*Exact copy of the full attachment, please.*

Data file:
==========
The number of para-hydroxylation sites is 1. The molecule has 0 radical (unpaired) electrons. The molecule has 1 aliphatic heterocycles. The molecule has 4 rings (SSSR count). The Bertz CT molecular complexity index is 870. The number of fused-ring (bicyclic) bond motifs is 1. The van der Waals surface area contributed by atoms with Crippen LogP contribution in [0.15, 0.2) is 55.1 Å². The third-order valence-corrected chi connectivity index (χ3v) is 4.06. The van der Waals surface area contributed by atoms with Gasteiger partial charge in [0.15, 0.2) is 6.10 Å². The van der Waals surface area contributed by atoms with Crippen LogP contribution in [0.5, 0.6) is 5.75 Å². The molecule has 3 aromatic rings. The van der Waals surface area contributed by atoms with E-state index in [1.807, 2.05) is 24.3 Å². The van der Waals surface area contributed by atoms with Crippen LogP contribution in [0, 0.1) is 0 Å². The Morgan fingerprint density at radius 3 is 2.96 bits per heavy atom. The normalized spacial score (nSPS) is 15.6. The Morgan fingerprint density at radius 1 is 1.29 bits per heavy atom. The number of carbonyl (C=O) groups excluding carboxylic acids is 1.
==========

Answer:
The number of para-hydroxylation sites is 1. The molecule has 0 radical (unpaired) electrons. The molecule has 1 aliphatic heterocycles. The molecule has 4 rings (SSSR count). The Bertz CT molecular complexity index is 870. The number of fused-ring (bicyclic) bond motifs is 1. The van der Waals surface area contributed by atoms with Crippen LogP contribution in [0.15, 0.2) is 55.1 Å². The third-order valence-corrected chi connectivity index (χ3v) is 4.06. The van der Waals surface area contributed by atoms with Gasteiger partial charge in [0.15, 0.2) is 6.10 Å². The van der Waals surface area contributed by atoms with Crippen LogP contribution in [0.5, 0.6) is 5.75 Å². The molecule has 3 aromatic rings. The van der Waals surface area contributed by atoms with E-state index in [1.807, 2.05) is 24.3 Å². The van der Waals surface area contributed by atoms with Crippen LogP contribution in [0, 0.1) is 0 Å². The Morgan fingerprint density at radius 3 is 2.96 bits per heavy atom. The normalized spacial score (nSPS) is 15.6. The Morgan fingerprint density at radius 1 is 1.29 bits per heavy atom. The number of carbonyl (C=O) groups excluding carboxylic acids is 1.